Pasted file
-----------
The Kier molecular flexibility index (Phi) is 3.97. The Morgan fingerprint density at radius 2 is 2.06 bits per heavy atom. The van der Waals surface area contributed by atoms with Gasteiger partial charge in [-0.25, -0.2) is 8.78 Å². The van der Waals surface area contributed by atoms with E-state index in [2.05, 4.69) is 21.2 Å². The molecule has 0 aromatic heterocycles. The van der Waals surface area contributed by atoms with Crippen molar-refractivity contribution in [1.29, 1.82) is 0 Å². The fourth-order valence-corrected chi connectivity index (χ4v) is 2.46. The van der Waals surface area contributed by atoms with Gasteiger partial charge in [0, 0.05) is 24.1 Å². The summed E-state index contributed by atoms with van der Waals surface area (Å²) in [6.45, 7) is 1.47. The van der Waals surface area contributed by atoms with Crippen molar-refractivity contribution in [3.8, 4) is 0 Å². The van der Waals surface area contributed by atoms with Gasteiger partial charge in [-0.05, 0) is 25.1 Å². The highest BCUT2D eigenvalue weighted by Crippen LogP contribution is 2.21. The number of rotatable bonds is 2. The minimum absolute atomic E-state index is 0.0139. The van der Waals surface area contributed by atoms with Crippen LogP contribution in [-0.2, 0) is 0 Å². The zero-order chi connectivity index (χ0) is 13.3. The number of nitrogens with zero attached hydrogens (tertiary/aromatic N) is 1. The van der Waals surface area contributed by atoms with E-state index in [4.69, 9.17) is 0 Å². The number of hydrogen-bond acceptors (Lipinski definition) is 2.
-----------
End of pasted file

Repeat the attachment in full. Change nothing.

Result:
The Kier molecular flexibility index (Phi) is 3.97. The Morgan fingerprint density at radius 2 is 2.06 bits per heavy atom. The van der Waals surface area contributed by atoms with Gasteiger partial charge in [-0.25, -0.2) is 8.78 Å². The van der Waals surface area contributed by atoms with E-state index in [2.05, 4.69) is 21.2 Å². The molecule has 0 aromatic heterocycles. The van der Waals surface area contributed by atoms with Crippen molar-refractivity contribution in [1.29, 1.82) is 0 Å². The fourth-order valence-corrected chi connectivity index (χ4v) is 2.46. The van der Waals surface area contributed by atoms with Gasteiger partial charge in [0, 0.05) is 24.1 Å². The summed E-state index contributed by atoms with van der Waals surface area (Å²) in [6.45, 7) is 1.47. The van der Waals surface area contributed by atoms with Crippen molar-refractivity contribution in [3.8, 4) is 0 Å². The van der Waals surface area contributed by atoms with Gasteiger partial charge in [-0.05, 0) is 25.1 Å². The highest BCUT2D eigenvalue weighted by Crippen LogP contribution is 2.21. The number of rotatable bonds is 2. The minimum absolute atomic E-state index is 0.0139. The van der Waals surface area contributed by atoms with Crippen LogP contribution in [-0.2, 0) is 0 Å². The zero-order chi connectivity index (χ0) is 13.3. The number of nitrogens with zero attached hydrogens (tertiary/aromatic N) is 1. The van der Waals surface area contributed by atoms with E-state index in [4.69, 9.17) is 0 Å². The number of hydrogen-bond acceptors (Lipinski definition) is 2.